Brian McFadden, the rental manager at brokerage firm TripleMint NYC, has a different view of Airbnb’s impact on rents. He said that he hasn’t seen fluctuations in pricing that can be traced back to short-term rentals. He also doubts that Airbnb’s service will ever have a significant effect on rental rates.

“It hasn’t really affected affordability yet,” he said. “It’s generally something thatʼs being done by the tenants. People are already in place. These are not vacant apartments. Vacant apartments are generally where affordability gets affected on the landlord side. If there are too many vacancies, they’ll have to adjust their price.

“I don’t know that it’s costing landlords money yet…In New York City especially, rents are usually driven by supply and demand from outside sources. Unless itʼs to be so rampant that itʼs in every single building all the time, I donʼt know if itʼs ever going to have an impact on pricing on the rental side.”

McFadden’s description of Airbnb’s roster of hosts mostly aligns with the company’s claims. Last December, Airbnb released data that showed that 95 percent of its hosts only had one listing. Of course, this figure is best received with some skepticism since it was later revealed that the company removed more than 1,000 New York City listings to improve its argument. Nonetheless, it seems the firm has culled users with multiple listings.

However, Airbnb’s neutral effect on prices may be outweighed by some negative consequences for property owners. According to McFadden, the service creates liability issues, something that has made landlords more cautious. “Thereʼs a lot of possibility for theft, vandalism and just liability in general,” he said.

“Itʼs really more the cost of dealing with the legal aspect, the liability aspect of it. When there are a lot of strangers coming in and out of the building and they’re not on the lease, it brings up legal aspects for landlords. They’re more concerned with that angle of it.”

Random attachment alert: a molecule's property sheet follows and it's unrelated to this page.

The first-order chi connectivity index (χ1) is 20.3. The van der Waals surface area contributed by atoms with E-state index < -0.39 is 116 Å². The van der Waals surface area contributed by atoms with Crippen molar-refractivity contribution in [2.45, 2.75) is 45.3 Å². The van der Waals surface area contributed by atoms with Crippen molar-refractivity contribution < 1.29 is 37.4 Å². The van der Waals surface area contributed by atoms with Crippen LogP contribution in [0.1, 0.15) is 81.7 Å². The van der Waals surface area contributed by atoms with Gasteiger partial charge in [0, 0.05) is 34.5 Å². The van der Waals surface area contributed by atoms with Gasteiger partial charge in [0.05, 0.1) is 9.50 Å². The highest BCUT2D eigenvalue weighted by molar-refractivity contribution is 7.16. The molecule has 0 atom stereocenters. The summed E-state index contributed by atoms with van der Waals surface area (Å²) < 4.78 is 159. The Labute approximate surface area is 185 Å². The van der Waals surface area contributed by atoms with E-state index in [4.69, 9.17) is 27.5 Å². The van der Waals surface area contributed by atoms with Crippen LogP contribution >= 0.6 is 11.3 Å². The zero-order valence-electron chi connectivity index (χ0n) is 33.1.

This has caused property owners to take steps to shield themselves from lawsuits. According to McFadden, some firms have already altered their lease contracts.

“There are some management companies that have started putting Airbnb riders in their leases, specifically so that they can target if thereʼs illegal subletting going on, or at least subletting thatʼs against the terms of the lease. I have seen some landlords take action on that,” he said.

“They donʼt like any subletting in general. But itʼs always been just a casual Craigslist thing, whereas Airbnb is much more prevalent and much more official. So some landlords specifically target them in their lease language. They put a rider that says, ‘I certify that Iʼm the sole tenant of this property and I would not use Airbnb and other similar services under the possibility of violating my lease terms.ʼSomething like that.”

The Zillow research adds to the growing amount of data that probes the relationship between short-term rentals and housing affordability. Numerous studies on the subject have produced differing findings.

A report from affordable housing organizations Housing Conservation Co-ordinators and MFY Legal Services found that Airbnb has reduced New York City’s housing stock by ten percent.

Meanwhile, an analysis from FiveThirtyEight, through consulting firm Airdna, found that Airbnb’s effect on rents is moderate and that commercial listings — whole units that owners rent out full time — only amount to 0.11 percent of the city’s total apartments.